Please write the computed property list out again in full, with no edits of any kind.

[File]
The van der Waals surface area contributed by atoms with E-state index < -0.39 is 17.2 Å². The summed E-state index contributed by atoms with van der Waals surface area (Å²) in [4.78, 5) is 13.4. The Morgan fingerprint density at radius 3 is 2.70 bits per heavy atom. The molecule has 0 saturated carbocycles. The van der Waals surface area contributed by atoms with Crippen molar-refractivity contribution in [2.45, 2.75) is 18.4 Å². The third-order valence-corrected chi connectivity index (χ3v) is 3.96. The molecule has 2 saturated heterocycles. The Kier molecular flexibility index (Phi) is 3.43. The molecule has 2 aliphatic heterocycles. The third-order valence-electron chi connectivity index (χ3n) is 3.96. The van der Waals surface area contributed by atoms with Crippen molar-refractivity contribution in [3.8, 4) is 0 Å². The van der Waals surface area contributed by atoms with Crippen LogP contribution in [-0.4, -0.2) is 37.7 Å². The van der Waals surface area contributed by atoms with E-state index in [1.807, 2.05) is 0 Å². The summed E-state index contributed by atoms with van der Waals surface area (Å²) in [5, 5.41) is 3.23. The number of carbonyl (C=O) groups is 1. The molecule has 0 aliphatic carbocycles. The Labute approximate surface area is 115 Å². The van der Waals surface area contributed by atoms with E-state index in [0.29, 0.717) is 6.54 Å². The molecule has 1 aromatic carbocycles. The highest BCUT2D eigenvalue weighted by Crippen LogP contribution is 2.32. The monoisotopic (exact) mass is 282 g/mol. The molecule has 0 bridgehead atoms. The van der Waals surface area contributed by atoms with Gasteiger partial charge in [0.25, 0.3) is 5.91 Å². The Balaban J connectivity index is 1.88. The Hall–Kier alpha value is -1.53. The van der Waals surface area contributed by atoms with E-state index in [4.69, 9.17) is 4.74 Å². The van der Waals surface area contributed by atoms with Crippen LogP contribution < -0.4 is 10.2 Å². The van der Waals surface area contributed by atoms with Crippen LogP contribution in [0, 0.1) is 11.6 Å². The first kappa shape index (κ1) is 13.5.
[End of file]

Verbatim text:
The van der Waals surface area contributed by atoms with E-state index < -0.39 is 17.2 Å². The summed E-state index contributed by atoms with van der Waals surface area (Å²) in [4.78, 5) is 13.4. The Morgan fingerprint density at radius 3 is 2.70 bits per heavy atom. The molecule has 0 saturated carbocycles. The van der Waals surface area contributed by atoms with Crippen molar-refractivity contribution in [2.45, 2.75) is 18.4 Å². The third-order valence-corrected chi connectivity index (χ3v) is 3.96. The molecule has 2 saturated heterocycles. The Kier molecular flexibility index (Phi) is 3.43. The molecule has 2 aliphatic heterocycles. The third-order valence-electron chi connectivity index (χ3n) is 3.96. The van der Waals surface area contributed by atoms with Crippen molar-refractivity contribution in [3.8, 4) is 0 Å². The van der Waals surface area contributed by atoms with Crippen LogP contribution in [-0.4, -0.2) is 37.7 Å². The van der Waals surface area contributed by atoms with E-state index in [1.807, 2.05) is 0 Å². The summed E-state index contributed by atoms with van der Waals surface area (Å²) in [5, 5.41) is 3.23. The number of carbonyl (C=O) groups is 1. The molecule has 0 aliphatic carbocycles. The Labute approximate surface area is 115 Å². The van der Waals surface area contributed by atoms with E-state index in [0.29, 0.717) is 6.54 Å². The molecule has 1 aromatic carbocycles. The highest BCUT2D eigenvalue weighted by Crippen LogP contribution is 2.32. The monoisotopic (exact) mass is 282 g/mol. The molecule has 0 bridgehead atoms. The van der Waals surface area contributed by atoms with Gasteiger partial charge in [0.25, 0.3) is 5.91 Å². The Balaban J connectivity index is 1.88. The Hall–Kier alpha value is -1.53. The van der Waals surface area contributed by atoms with E-state index in [4.69, 9.17) is 4.74 Å². The van der Waals surface area contributed by atoms with Crippen LogP contribution < -0.4 is 10.2 Å². The van der Waals surface area contributed by atoms with Crippen LogP contribution in [0, 0.1) is 11.6 Å². The first kappa shape index (κ1) is 13.5.